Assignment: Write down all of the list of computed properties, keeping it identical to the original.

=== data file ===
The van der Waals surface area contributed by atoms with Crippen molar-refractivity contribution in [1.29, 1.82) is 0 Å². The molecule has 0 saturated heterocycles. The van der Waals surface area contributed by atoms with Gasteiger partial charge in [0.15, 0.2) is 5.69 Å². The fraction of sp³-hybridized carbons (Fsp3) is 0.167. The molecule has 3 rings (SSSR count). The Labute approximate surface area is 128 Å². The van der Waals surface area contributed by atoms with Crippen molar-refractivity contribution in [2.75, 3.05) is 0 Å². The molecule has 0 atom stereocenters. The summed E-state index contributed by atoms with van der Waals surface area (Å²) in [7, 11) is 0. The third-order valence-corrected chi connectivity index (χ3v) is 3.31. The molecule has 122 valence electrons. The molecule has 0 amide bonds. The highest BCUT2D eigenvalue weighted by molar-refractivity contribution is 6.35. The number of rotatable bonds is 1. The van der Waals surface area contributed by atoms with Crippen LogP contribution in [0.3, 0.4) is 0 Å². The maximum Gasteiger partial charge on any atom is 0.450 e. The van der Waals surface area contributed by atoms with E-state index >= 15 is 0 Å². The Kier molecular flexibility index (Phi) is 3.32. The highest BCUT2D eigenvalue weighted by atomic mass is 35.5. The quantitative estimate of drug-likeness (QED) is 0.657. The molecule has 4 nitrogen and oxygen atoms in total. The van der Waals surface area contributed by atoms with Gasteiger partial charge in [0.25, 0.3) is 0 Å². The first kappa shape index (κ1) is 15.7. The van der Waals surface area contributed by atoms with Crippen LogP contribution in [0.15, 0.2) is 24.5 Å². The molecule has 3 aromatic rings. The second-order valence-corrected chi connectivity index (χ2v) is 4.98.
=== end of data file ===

The van der Waals surface area contributed by atoms with Crippen molar-refractivity contribution in [1.29, 1.82) is 0 Å². The molecule has 0 saturated heterocycles. The van der Waals surface area contributed by atoms with Gasteiger partial charge in [0.15, 0.2) is 5.69 Å². The fraction of sp³-hybridized carbons (Fsp3) is 0.167. The molecule has 3 rings (SSSR count). The Labute approximate surface area is 128 Å². The van der Waals surface area contributed by atoms with Crippen molar-refractivity contribution in [2.75, 3.05) is 0 Å². The molecule has 0 atom stereocenters. The summed E-state index contributed by atoms with van der Waals surface area (Å²) in [7, 11) is 0. The third-order valence-corrected chi connectivity index (χ3v) is 3.31. The molecule has 122 valence electrons. The molecule has 0 amide bonds. The highest BCUT2D eigenvalue weighted by molar-refractivity contribution is 6.35. The number of rotatable bonds is 1. The van der Waals surface area contributed by atoms with Crippen LogP contribution in [0.3, 0.4) is 0 Å². The maximum Gasteiger partial charge on any atom is 0.450 e. The van der Waals surface area contributed by atoms with E-state index >= 15 is 0 Å². The Kier molecular flexibility index (Phi) is 3.32. The highest BCUT2D eigenvalue weighted by atomic mass is 35.5. The quantitative estimate of drug-likeness (QED) is 0.657. The molecule has 4 nitrogen and oxygen atoms in total. The van der Waals surface area contributed by atoms with Gasteiger partial charge in [0.25, 0.3) is 0 Å². The first kappa shape index (κ1) is 15.7. The van der Waals surface area contributed by atoms with Crippen LogP contribution in [0.15, 0.2) is 24.5 Å². The molecule has 3 aromatic rings. The second-order valence-corrected chi connectivity index (χ2v) is 4.98.